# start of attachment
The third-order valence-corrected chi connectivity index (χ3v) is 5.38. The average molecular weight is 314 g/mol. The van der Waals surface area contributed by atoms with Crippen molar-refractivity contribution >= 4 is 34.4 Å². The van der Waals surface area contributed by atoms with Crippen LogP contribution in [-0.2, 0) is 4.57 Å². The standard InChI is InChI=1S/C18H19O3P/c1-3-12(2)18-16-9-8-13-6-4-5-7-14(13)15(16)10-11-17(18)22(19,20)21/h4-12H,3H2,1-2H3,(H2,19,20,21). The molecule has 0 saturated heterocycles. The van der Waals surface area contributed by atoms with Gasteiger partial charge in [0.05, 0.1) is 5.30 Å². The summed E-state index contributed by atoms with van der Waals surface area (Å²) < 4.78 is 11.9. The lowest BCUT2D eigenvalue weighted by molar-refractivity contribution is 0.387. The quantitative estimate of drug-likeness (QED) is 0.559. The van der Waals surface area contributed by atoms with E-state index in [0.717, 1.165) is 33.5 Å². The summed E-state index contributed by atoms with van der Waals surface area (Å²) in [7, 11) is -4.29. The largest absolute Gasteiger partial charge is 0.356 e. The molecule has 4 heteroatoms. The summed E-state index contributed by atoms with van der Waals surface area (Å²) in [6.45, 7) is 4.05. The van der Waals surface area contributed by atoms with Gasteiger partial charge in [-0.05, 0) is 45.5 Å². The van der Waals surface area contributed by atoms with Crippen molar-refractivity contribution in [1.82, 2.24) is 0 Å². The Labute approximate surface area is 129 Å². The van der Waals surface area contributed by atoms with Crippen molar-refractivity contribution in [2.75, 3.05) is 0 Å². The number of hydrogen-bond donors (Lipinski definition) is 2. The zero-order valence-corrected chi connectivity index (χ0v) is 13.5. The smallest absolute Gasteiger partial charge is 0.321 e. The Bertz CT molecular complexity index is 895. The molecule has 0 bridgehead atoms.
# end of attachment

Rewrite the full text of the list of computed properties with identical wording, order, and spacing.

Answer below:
The third-order valence-corrected chi connectivity index (χ3v) is 5.38. The average molecular weight is 314 g/mol. The van der Waals surface area contributed by atoms with Crippen molar-refractivity contribution >= 4 is 34.4 Å². The van der Waals surface area contributed by atoms with Crippen LogP contribution in [-0.2, 0) is 4.57 Å². The standard InChI is InChI=1S/C18H19O3P/c1-3-12(2)18-16-9-8-13-6-4-5-7-14(13)15(16)10-11-17(18)22(19,20)21/h4-12H,3H2,1-2H3,(H2,19,20,21). The molecule has 0 saturated heterocycles. The van der Waals surface area contributed by atoms with Gasteiger partial charge in [0.05, 0.1) is 5.30 Å². The summed E-state index contributed by atoms with van der Waals surface area (Å²) < 4.78 is 11.9. The lowest BCUT2D eigenvalue weighted by molar-refractivity contribution is 0.387. The quantitative estimate of drug-likeness (QED) is 0.559. The van der Waals surface area contributed by atoms with E-state index in [0.717, 1.165) is 33.5 Å². The summed E-state index contributed by atoms with van der Waals surface area (Å²) in [7, 11) is -4.29. The largest absolute Gasteiger partial charge is 0.356 e. The molecule has 4 heteroatoms. The summed E-state index contributed by atoms with van der Waals surface area (Å²) in [6.45, 7) is 4.05. The van der Waals surface area contributed by atoms with Gasteiger partial charge in [-0.05, 0) is 45.5 Å². The van der Waals surface area contributed by atoms with Crippen molar-refractivity contribution in [1.82, 2.24) is 0 Å². The Labute approximate surface area is 129 Å². The van der Waals surface area contributed by atoms with Crippen molar-refractivity contribution in [2.75, 3.05) is 0 Å². The number of hydrogen-bond donors (Lipinski definition) is 2. The zero-order valence-corrected chi connectivity index (χ0v) is 13.5. The smallest absolute Gasteiger partial charge is 0.321 e. The Bertz CT molecular complexity index is 895. The molecule has 0 bridgehead atoms.